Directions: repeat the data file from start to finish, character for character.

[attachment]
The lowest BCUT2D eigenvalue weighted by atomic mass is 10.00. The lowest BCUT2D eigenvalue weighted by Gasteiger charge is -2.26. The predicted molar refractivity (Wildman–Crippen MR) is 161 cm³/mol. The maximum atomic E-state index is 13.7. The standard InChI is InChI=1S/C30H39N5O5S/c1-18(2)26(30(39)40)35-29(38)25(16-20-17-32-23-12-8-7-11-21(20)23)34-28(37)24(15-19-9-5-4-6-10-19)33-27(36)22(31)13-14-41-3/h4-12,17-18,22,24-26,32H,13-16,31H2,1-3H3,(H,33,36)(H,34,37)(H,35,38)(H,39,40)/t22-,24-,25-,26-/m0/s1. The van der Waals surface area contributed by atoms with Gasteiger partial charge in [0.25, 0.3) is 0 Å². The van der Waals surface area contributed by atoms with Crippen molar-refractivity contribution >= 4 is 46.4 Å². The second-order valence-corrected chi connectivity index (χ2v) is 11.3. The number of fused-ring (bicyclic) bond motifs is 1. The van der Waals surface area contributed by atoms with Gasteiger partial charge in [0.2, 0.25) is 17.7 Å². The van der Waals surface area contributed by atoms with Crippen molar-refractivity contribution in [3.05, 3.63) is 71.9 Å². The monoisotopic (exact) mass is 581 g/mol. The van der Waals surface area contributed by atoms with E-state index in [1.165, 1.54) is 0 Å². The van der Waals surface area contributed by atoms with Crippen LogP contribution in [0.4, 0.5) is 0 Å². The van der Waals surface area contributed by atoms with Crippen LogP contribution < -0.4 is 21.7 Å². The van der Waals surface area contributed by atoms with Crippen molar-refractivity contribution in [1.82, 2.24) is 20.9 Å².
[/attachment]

The lowest BCUT2D eigenvalue weighted by atomic mass is 10.00. The lowest BCUT2D eigenvalue weighted by Gasteiger charge is -2.26. The predicted molar refractivity (Wildman–Crippen MR) is 161 cm³/mol. The maximum atomic E-state index is 13.7. The standard InChI is InChI=1S/C30H39N5O5S/c1-18(2)26(30(39)40)35-29(38)25(16-20-17-32-23-12-8-7-11-21(20)23)34-28(37)24(15-19-9-5-4-6-10-19)33-27(36)22(31)13-14-41-3/h4-12,17-18,22,24-26,32H,13-16,31H2,1-3H3,(H,33,36)(H,34,37)(H,35,38)(H,39,40)/t22-,24-,25-,26-/m0/s1. The van der Waals surface area contributed by atoms with Gasteiger partial charge in [0.25, 0.3) is 0 Å². The van der Waals surface area contributed by atoms with Crippen molar-refractivity contribution >= 4 is 46.4 Å². The second-order valence-corrected chi connectivity index (χ2v) is 11.3. The number of fused-ring (bicyclic) bond motifs is 1. The van der Waals surface area contributed by atoms with Gasteiger partial charge in [0.2, 0.25) is 17.7 Å². The van der Waals surface area contributed by atoms with Crippen molar-refractivity contribution in [3.05, 3.63) is 71.9 Å². The monoisotopic (exact) mass is 581 g/mol. The van der Waals surface area contributed by atoms with E-state index in [1.165, 1.54) is 0 Å². The van der Waals surface area contributed by atoms with Crippen LogP contribution in [0.4, 0.5) is 0 Å². The van der Waals surface area contributed by atoms with Crippen LogP contribution < -0.4 is 21.7 Å². The van der Waals surface area contributed by atoms with Crippen molar-refractivity contribution in [1.82, 2.24) is 20.9 Å².